A paradox we can’t work with?

As if responding to some of the recent comments upon this blog, I’d ordered an offprint of the editorial to the October 2008 edition of Government Information Quarterly an American-based academic journal of high standing. The article, since it is rather more than a usual editorial and is six pages long with a healthy set of references, bears the title: “The E-Government paradox: Better customer service doesn’t necessarily cost less.”

The first page is quite clear as to what the authors, John Carlo Bertot and Paul T. Jaeger, believe, as they state:

“here is the dilemma: to develop citizen-oriented E-Government services that achieve cost savings implies that governments know what citizens want from E-Government. And if they do not know, governments are actively seeking to discover what citizens want from E-Government. These sorts of information collection by governments, however, are rare at best. To engage citizenry in E-Government requires a range of iterative and integrated design processes.”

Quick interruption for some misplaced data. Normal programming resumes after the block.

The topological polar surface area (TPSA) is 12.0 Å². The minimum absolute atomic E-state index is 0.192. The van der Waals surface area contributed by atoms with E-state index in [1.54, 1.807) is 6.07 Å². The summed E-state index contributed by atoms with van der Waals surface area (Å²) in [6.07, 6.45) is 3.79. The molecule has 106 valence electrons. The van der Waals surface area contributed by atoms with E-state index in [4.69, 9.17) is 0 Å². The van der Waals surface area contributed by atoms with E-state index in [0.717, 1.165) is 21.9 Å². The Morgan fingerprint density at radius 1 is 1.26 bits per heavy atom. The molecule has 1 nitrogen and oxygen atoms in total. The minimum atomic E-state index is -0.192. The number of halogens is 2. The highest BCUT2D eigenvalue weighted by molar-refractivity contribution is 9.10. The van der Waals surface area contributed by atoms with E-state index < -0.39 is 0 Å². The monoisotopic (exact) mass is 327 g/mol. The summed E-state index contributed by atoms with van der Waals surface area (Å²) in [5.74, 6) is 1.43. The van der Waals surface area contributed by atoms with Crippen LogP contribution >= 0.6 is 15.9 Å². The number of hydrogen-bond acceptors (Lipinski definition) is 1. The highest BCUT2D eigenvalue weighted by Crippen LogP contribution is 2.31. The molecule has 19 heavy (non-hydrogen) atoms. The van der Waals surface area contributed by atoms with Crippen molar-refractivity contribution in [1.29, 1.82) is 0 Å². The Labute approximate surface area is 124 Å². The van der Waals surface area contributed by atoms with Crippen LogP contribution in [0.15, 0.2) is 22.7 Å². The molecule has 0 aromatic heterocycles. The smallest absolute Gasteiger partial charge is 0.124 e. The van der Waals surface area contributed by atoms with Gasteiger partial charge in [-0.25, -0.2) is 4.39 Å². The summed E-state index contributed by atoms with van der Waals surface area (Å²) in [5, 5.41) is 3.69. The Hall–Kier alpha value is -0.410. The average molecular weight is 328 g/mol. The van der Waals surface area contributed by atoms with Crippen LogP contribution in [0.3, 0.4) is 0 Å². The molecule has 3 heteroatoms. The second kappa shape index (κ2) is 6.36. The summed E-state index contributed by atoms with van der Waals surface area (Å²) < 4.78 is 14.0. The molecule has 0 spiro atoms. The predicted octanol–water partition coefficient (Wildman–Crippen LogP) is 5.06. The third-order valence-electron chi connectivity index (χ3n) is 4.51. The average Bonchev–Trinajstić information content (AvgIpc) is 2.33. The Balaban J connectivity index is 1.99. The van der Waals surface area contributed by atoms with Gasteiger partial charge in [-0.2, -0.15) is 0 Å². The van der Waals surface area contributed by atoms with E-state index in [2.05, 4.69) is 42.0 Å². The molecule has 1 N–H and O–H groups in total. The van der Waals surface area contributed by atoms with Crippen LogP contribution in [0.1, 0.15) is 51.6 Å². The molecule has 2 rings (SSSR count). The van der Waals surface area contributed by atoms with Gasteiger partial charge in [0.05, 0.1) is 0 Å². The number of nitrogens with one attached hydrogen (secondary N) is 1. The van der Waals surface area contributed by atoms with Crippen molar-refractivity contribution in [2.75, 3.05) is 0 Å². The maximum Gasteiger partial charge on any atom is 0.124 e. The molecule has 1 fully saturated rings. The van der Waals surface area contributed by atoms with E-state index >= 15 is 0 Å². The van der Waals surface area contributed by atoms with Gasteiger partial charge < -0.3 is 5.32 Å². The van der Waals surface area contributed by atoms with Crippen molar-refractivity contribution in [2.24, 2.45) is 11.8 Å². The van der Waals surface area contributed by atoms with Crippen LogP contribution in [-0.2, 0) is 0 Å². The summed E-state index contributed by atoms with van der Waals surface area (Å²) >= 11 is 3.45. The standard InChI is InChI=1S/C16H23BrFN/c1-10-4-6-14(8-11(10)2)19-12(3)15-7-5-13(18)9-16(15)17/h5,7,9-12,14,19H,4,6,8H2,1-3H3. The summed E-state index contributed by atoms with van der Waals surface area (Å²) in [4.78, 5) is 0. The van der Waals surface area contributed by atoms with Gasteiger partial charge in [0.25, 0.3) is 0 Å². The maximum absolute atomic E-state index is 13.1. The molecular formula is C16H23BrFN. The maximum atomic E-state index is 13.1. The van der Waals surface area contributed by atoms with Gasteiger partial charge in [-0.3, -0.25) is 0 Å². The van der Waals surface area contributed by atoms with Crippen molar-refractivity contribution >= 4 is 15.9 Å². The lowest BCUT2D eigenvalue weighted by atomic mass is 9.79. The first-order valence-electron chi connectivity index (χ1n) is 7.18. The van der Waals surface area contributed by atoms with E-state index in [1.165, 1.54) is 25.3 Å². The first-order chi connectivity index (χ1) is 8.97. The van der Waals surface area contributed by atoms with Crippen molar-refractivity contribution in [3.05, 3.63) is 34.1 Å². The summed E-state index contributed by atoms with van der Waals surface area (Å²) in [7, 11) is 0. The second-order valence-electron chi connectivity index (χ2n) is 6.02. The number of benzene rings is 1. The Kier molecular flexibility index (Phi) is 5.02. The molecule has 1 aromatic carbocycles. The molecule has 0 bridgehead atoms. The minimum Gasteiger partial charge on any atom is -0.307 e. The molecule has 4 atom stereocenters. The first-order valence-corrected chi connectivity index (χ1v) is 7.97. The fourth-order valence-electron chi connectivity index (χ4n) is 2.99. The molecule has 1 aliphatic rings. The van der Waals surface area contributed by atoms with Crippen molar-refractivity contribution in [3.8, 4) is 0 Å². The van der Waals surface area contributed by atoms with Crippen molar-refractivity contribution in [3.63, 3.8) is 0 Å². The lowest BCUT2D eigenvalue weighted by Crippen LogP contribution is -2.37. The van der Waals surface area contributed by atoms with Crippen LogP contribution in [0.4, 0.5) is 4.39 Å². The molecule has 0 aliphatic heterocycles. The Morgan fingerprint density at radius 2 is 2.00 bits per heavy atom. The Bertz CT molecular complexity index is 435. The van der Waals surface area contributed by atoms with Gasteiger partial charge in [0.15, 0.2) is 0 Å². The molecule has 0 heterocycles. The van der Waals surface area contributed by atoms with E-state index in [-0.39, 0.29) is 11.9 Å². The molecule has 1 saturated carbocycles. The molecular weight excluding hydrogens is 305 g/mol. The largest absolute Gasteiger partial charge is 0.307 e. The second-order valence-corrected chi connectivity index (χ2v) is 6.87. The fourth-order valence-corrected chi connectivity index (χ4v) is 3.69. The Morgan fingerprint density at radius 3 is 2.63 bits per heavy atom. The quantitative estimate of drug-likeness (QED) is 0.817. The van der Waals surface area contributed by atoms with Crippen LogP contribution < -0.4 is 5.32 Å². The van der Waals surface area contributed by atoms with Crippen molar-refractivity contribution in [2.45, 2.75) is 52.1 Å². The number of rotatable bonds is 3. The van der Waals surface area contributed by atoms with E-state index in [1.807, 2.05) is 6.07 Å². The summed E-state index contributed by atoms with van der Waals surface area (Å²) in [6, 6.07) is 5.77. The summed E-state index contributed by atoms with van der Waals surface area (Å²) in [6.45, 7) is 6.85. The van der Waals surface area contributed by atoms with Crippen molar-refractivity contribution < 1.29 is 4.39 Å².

I entirely agree, in fact the processes I would argue are as rare as rocking-horse s**t, and I go further than that in my model by expecting the the iteration to occur across all channels, not just e-government ones.

The editors conclude that: “E-government is iterative and requires commitment, a desire to measure service quality, and a willingness to implement the lessons learned.”

Here, here! I also commend their use of the term ‘citizen’, this may indicate a turnaround in US thinking, away from the ‘customer’ focus of New Public Management days.

Bertot, J. C., Jaeger, P.T., (2008). “The E-Government paradox: Better customer service doesn’t necessarily cost less.” Government Information Quarterly 25(2): 149-154.

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